This recipe is from the
Urban Tavern Restaurant in the Hilton Union
Square, San Francisco, CA. Recipe appeared in an article by Noelle
Carter in the Los Angeles Times newspaper, May 6, 2010. Photo by Glenn Koenig.
At the restaurant, these ribs are served over a large-grain type of couscous called fregola.
Pork Recipes and also
Pork Ribs/Sparerib Tips.
Spiced-Braised Pork Ribs - Pork Sparerib Recipe:
Yields: 8 servings
Prep time: 20 min
Cook time: 3 hr
2 racks pork spareribs (preferably St. Louis-style), silverskin removed*
Spice Rub (see recipe below)
1 cup apple cider
2 cups chicken broth/stock**
2 cups beef broth**
2 bay leaves
Salt and pepper
2 1/2 cups diced
apples (about 2 apples)
2 1/4 cups diced
onion (about 1 onion)
1 cup diced carrots (about 2 carrots)
1 1/2 cups diced celery hearts (from about 1 bunch)
* For St.
Louis-style (or mock baby back) ribs, take a rack of spare ribs and trim the
skirt meat along the underside of the rack. Then remove the rib tips at the
joint before removing the silverskin from the underside of the rack and trimming
the edges to clean. Alternatively, ask your butcher to prepare the rack for you.
** Learn how easy it is to make your own homemade
Chicken Stock - Basic Chicken Stock and homemade
Prepare Spice Rub. Using your hands, coat the rib racks generously on each side with the prepared Spice Rub.
Refrigerate, uncovered, overnight to season.
The next day, in a large saucepan over high heat, add the apple cider, chicken broth, beef broth, and bay leaves;
bring just to a boil. Remove from heat and season with salt and pepper to taste; set aside but keep hot.
Heat your oven to the broiler setting. Place the spice rubbed ribs on a rack over a rimmed baking sheet. Broil
the ribs until browned on each side, approximately 2 to 4 minutes per side. Remove from the oven.
Reduce the oven temperature to 300 degrees F.
In a large roasting pan, combine together the diced apples, diced onion, diced carrots, and diced celery hearts.
Place the seared rib racks on top, pouring any drippings from the baking sheet over the ribs. Pour the hot broth/stock over the ribs. Cover the pan tightly
(first with parchment paper, then a layer of plastic wrap, and finally with a layer of aluminum foil). NOTE: Create as tight a seal as
Place the covered roasting pan in the oven and braise the ribs for approximately 3 hours.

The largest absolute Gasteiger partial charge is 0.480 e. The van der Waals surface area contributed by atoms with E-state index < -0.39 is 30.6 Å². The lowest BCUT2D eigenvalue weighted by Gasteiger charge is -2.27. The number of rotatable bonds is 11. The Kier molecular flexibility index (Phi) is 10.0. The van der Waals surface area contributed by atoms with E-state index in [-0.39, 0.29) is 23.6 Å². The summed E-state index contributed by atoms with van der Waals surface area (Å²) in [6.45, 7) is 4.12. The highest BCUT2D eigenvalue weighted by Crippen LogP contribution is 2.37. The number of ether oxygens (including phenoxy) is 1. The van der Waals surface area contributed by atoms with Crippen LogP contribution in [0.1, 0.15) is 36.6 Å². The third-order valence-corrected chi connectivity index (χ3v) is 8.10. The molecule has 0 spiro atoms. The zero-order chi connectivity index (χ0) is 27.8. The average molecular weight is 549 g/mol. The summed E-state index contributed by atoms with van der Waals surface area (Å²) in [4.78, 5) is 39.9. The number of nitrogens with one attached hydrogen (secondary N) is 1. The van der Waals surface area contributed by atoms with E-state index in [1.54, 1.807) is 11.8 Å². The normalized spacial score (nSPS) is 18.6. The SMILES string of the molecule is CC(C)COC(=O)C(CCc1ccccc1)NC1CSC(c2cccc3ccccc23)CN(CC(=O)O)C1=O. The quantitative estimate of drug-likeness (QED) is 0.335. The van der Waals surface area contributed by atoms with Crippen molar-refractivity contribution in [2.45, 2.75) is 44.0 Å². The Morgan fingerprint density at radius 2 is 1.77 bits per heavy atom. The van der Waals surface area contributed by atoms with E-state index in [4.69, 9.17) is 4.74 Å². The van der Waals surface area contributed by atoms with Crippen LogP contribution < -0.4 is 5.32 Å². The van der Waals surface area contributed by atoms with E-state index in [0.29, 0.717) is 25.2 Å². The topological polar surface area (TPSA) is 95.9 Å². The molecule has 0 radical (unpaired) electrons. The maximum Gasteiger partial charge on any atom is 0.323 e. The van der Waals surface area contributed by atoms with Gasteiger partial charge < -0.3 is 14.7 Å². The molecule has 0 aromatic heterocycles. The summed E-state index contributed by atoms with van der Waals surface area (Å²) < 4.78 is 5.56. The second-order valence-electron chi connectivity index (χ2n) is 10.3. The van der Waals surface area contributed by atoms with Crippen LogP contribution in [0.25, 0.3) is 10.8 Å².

Ribs are done when they are tender enough to easily pull the meat from the bones and the
internal temperature registers 180 to 200 degrees F. on your instant-read meat thermometer. Some people like their ribs cooked longer.
is the type of cooking and meat thermometer that I prefer and use in my cooking. I get many readers
asking what cooking/meat thermometer that I prefer and use in my cooking and baking. I, personally, use the
Thermapen Thermometer shown in the photo on the
right. To learn more about this excellent
thermometer and to also purchase one (if you desire), just click on the underlined:
Remove from oven and let ribs cool completely. When cool, skim the fat from the
pan and set the ribs aside.
Strain the braising liquid (we had about 1 quart) into a saucepan and bring to a
boil over high heat. Reduce the sauce by half.
To reheat the ribs: Place the cool ribs in a roasting pan and pour
the sauce over the top. Place the ribs in a preheated 325 degrees F. oven and
heat until the ribs are warmed through before serving.
Makes 8 servings.
1/2 cup fennel seeds
1/2 cup coriander seeds
2 tablespoons ginger powder
2 tablespoons ground nutmeg
1 tablespoon smoked paprika
2 tablespoons coarse or kosher
1/2 teaspoon cayenne powder
In a medium-size frying pan over
medium heat, toast the fennel and coriander seeds until aromatic, approximately
2 minutes. Remove and heat and cool completely. Once cool, grind the fennel and
coriander seeds to a fine powder using a spice mill or coffee grinder. Place the
ground coriander and fennel into a small bowl. Add the ginger,
nutmeg, smoked paprika, salt, pepper, and cayenne powder to form a rubs.
You may not use all the rub for this recipe. Store rub in an airtight jar or
re-sealable plastic bag in a cool, dark place for up to 4 to 6 weeks.
Makes a generous 1 cup rub.